Avigdor Arikha, 'giant of Israeli art' dies in Paris: media

30th April 2010, Comments 0 comments

Painter and art historian Avigdor Arikha, a "giant of Israeli art" has died in Paris at the age of 81, the Haaretz newspaper reported on Friday.

Arikha lived most of his life in France and credited his longtime friend Irish author Samuel Beckett with influencing his decision to stay there.

Born in Romania in 1929, he and his family were sent during World War II to a concentration camp, where he drew sketches of deportation scenes.

He eventually reached British mandate Palestine, where he started studying art. Injured during the war that surrounded the creation of the state of Israel, he received a scholarship in 1949 to study art in Paris.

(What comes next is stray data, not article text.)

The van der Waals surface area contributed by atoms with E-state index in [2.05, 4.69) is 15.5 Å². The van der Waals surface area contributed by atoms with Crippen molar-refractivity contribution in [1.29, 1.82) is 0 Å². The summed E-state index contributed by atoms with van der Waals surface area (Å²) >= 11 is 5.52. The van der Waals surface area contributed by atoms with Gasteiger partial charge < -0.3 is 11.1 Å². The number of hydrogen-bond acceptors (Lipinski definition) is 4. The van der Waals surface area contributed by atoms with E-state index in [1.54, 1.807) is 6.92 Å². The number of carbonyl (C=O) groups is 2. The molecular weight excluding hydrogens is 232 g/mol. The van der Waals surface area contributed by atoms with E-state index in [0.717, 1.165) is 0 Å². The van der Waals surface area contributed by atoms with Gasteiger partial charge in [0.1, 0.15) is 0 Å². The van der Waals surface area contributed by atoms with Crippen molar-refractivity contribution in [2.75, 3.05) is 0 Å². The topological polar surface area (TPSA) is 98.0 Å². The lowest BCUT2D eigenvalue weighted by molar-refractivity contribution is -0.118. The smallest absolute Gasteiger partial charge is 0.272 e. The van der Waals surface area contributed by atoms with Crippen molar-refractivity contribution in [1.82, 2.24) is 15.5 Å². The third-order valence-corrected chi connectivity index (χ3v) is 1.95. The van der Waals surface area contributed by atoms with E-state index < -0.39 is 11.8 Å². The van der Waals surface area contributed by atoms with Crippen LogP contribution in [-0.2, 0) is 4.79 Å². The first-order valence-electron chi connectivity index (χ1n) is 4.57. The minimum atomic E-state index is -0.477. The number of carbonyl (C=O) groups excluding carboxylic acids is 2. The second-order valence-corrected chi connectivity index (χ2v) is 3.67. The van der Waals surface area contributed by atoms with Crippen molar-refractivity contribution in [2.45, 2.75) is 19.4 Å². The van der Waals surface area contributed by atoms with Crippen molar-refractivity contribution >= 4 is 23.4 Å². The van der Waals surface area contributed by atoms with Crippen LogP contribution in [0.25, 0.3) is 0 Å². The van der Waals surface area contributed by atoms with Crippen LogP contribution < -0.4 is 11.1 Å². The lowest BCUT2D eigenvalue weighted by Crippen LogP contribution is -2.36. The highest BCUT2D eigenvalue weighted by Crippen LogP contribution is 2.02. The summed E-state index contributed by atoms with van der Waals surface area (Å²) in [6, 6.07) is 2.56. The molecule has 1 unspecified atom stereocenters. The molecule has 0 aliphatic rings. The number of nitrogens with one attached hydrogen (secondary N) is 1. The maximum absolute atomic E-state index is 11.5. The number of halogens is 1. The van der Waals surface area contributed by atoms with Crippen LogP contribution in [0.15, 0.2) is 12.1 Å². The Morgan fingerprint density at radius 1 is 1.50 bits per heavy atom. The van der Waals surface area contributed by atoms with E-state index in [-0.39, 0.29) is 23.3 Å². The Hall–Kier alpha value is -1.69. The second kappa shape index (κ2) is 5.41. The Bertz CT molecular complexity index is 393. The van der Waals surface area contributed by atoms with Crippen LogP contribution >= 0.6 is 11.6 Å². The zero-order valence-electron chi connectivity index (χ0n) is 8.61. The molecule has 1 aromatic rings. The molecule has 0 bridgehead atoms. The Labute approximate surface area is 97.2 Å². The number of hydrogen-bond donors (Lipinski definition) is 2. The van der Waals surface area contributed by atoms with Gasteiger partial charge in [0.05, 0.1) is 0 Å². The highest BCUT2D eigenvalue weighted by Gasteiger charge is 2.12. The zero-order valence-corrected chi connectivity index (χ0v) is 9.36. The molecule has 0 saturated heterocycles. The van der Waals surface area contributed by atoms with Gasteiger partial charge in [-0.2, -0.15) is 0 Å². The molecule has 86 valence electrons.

His style evolved through his life. He first made his name as an illustrator and moved from figurative works to abstraction and eventually observational studies.

An art historian, he organised a number of exhibitions, including at the Louvre in Paris and the Frick Collection in New York.

His work includes portraits of Queen Elizabeth II and of French actress Catherine Deneuve.

In recent years, his works have been shown at the Thyssen-Bornemisza museum in Madrid, the Marlborough Gallery in New York and London's British Museum.

© 2010 AFP

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